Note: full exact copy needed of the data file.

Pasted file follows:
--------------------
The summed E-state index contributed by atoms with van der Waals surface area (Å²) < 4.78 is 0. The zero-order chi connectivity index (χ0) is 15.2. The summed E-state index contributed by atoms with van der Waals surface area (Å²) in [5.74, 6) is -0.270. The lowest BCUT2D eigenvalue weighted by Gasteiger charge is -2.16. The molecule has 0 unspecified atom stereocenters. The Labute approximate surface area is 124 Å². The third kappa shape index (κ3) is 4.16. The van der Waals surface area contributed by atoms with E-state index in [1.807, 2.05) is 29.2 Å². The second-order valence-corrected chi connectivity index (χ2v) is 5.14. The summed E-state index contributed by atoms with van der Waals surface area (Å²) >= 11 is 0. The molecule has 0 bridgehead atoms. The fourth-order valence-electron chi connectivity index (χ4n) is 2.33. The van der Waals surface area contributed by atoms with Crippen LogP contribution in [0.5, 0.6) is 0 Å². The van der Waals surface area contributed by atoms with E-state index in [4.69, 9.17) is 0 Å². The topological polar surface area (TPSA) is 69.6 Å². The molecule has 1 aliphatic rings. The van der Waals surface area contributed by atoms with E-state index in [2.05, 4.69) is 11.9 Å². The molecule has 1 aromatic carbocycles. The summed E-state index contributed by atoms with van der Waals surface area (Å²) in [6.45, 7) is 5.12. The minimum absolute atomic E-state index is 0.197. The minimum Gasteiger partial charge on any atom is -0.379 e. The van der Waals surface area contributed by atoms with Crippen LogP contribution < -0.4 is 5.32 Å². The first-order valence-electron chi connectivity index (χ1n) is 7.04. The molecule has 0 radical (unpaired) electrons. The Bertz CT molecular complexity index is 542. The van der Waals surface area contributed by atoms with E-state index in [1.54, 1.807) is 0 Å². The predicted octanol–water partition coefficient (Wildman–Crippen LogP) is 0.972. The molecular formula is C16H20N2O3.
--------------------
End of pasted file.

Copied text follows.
The summed E-state index contributed by atoms with van der Waals surface area (Å²) < 4.78 is 0. The zero-order chi connectivity index (χ0) is 15.2. The summed E-state index contributed by atoms with van der Waals surface area (Å²) in [5.74, 6) is -0.270. The lowest BCUT2D eigenvalue weighted by Gasteiger charge is -2.16. The molecule has 0 unspecified atom stereocenters. The Labute approximate surface area is 124 Å². The third kappa shape index (κ3) is 4.16. The van der Waals surface area contributed by atoms with E-state index in [1.807, 2.05) is 29.2 Å². The second-order valence-corrected chi connectivity index (χ2v) is 5.14. The summed E-state index contributed by atoms with van der Waals surface area (Å²) >= 11 is 0. The molecule has 0 bridgehead atoms. The fourth-order valence-electron chi connectivity index (χ4n) is 2.33. The van der Waals surface area contributed by atoms with Crippen LogP contribution in [0.5, 0.6) is 0 Å². The van der Waals surface area contributed by atoms with E-state index in [4.69, 9.17) is 0 Å². The topological polar surface area (TPSA) is 69.6 Å². The molecule has 1 aliphatic rings. The van der Waals surface area contributed by atoms with E-state index in [2.05, 4.69) is 11.9 Å². The molecule has 1 aromatic carbocycles. The summed E-state index contributed by atoms with van der Waals surface area (Å²) in [6.45, 7) is 5.12. The minimum absolute atomic E-state index is 0.197. The minimum Gasteiger partial charge on any atom is -0.379 e. The van der Waals surface area contributed by atoms with Crippen LogP contribution < -0.4 is 5.32 Å². The first-order valence-electron chi connectivity index (χ1n) is 7.04. The molecule has 0 radical (unpaired) electrons. The Bertz CT molecular complexity index is 542. The van der Waals surface area contributed by atoms with E-state index in [1.54, 1.807) is 0 Å². The predicted octanol–water partition coefficient (Wildman–Crippen LogP) is 0.972. The molecular formula is C16H20N2O3.